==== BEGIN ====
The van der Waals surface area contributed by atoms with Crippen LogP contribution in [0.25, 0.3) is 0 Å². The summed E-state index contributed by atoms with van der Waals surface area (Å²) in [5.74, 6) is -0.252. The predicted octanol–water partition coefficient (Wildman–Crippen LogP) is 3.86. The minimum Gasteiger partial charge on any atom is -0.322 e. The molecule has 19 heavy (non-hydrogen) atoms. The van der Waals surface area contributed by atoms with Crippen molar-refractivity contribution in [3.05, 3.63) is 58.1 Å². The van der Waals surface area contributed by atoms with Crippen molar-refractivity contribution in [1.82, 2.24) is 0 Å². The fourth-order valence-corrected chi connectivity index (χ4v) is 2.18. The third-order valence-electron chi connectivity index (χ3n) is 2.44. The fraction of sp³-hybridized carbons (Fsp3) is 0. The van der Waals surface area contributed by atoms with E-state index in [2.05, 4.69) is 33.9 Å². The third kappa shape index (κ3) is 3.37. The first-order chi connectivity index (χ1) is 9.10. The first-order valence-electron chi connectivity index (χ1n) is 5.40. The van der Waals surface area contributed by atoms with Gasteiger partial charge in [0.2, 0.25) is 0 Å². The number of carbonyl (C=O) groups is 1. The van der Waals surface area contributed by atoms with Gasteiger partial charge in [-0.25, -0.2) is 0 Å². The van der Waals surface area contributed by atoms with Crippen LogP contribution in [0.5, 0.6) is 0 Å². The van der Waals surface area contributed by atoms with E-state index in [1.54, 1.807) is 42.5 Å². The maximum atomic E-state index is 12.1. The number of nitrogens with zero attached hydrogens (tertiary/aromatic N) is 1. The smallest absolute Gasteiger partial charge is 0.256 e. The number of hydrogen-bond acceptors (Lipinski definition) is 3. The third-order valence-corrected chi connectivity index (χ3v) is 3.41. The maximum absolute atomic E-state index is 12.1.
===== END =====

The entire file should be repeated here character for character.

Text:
The van der Waals surface area contributed by atoms with Crippen LogP contribution in [0.25, 0.3) is 0 Å². The summed E-state index contributed by atoms with van der Waals surface area (Å²) in [5.74, 6) is -0.252. The predicted octanol–water partition coefficient (Wildman–Crippen LogP) is 3.86. The minimum Gasteiger partial charge on any atom is -0.322 e. The molecule has 19 heavy (non-hydrogen) atoms. The van der Waals surface area contributed by atoms with Crippen molar-refractivity contribution in [3.05, 3.63) is 58.1 Å². The van der Waals surface area contributed by atoms with Crippen molar-refractivity contribution in [1.82, 2.24) is 0 Å². The fourth-order valence-corrected chi connectivity index (χ4v) is 2.18. The third-order valence-electron chi connectivity index (χ3n) is 2.44. The fraction of sp³-hybridized carbons (Fsp3) is 0. The van der Waals surface area contributed by atoms with E-state index in [2.05, 4.69) is 33.9 Å². The third kappa shape index (κ3) is 3.37. The first-order chi connectivity index (χ1) is 9.10. The first-order valence-electron chi connectivity index (χ1n) is 5.40. The van der Waals surface area contributed by atoms with Gasteiger partial charge in [0.2, 0.25) is 0 Å². The number of carbonyl (C=O) groups is 1. The van der Waals surface area contributed by atoms with Gasteiger partial charge in [-0.25, -0.2) is 0 Å². The van der Waals surface area contributed by atoms with Crippen LogP contribution in [0.5, 0.6) is 0 Å². The van der Waals surface area contributed by atoms with E-state index in [1.54, 1.807) is 42.5 Å². The maximum atomic E-state index is 12.1. The number of nitrogens with zero attached hydrogens (tertiary/aromatic N) is 1. The smallest absolute Gasteiger partial charge is 0.256 e. The number of hydrogen-bond acceptors (Lipinski definition) is 3. The third-order valence-corrected chi connectivity index (χ3v) is 3.41. The maximum absolute atomic E-state index is 12.1.